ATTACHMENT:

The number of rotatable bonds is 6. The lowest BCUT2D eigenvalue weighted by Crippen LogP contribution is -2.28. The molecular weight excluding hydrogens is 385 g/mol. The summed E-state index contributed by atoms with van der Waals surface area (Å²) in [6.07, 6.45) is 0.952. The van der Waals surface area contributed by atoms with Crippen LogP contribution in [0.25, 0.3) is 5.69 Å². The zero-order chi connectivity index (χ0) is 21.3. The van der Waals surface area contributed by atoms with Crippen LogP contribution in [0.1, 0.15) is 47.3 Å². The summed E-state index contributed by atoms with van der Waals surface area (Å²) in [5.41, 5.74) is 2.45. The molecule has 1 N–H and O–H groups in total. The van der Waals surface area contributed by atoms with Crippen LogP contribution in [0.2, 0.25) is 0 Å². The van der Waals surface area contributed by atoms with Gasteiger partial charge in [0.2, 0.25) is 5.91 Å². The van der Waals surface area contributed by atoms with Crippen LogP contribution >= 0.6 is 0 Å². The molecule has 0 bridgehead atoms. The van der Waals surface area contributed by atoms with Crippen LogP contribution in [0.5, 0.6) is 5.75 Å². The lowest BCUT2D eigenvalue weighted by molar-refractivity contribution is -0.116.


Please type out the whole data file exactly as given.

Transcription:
The number of rotatable bonds is 6. The lowest BCUT2D eigenvalue weighted by Crippen LogP contribution is -2.28. The molecular weight excluding hydrogens is 385 g/mol. The summed E-state index contributed by atoms with van der Waals surface area (Å²) in [6.07, 6.45) is 0.952. The van der Waals surface area contributed by atoms with Crippen LogP contribution in [0.25, 0.3) is 5.69 Å². The zero-order chi connectivity index (χ0) is 21.3. The van der Waals surface area contributed by atoms with Crippen LogP contribution in [0.1, 0.15) is 47.3 Å². The summed E-state index contributed by atoms with van der Waals surface area (Å²) in [5.41, 5.74) is 2.45. The molecule has 1 N–H and O–H groups in total. The van der Waals surface area contributed by atoms with Crippen LogP contribution in [0.2, 0.25) is 0 Å². The van der Waals surface area contributed by atoms with Gasteiger partial charge in [0.2, 0.25) is 5.91 Å². The van der Waals surface area contributed by atoms with Crippen LogP contribution >= 0.6 is 0 Å². The molecule has 0 bridgehead atoms. The van der Waals surface area contributed by atoms with Crippen LogP contribution in [0.5, 0.6) is 5.75 Å². The lowest BCUT2D eigenvalue weighted by molar-refractivity contribution is -0.116.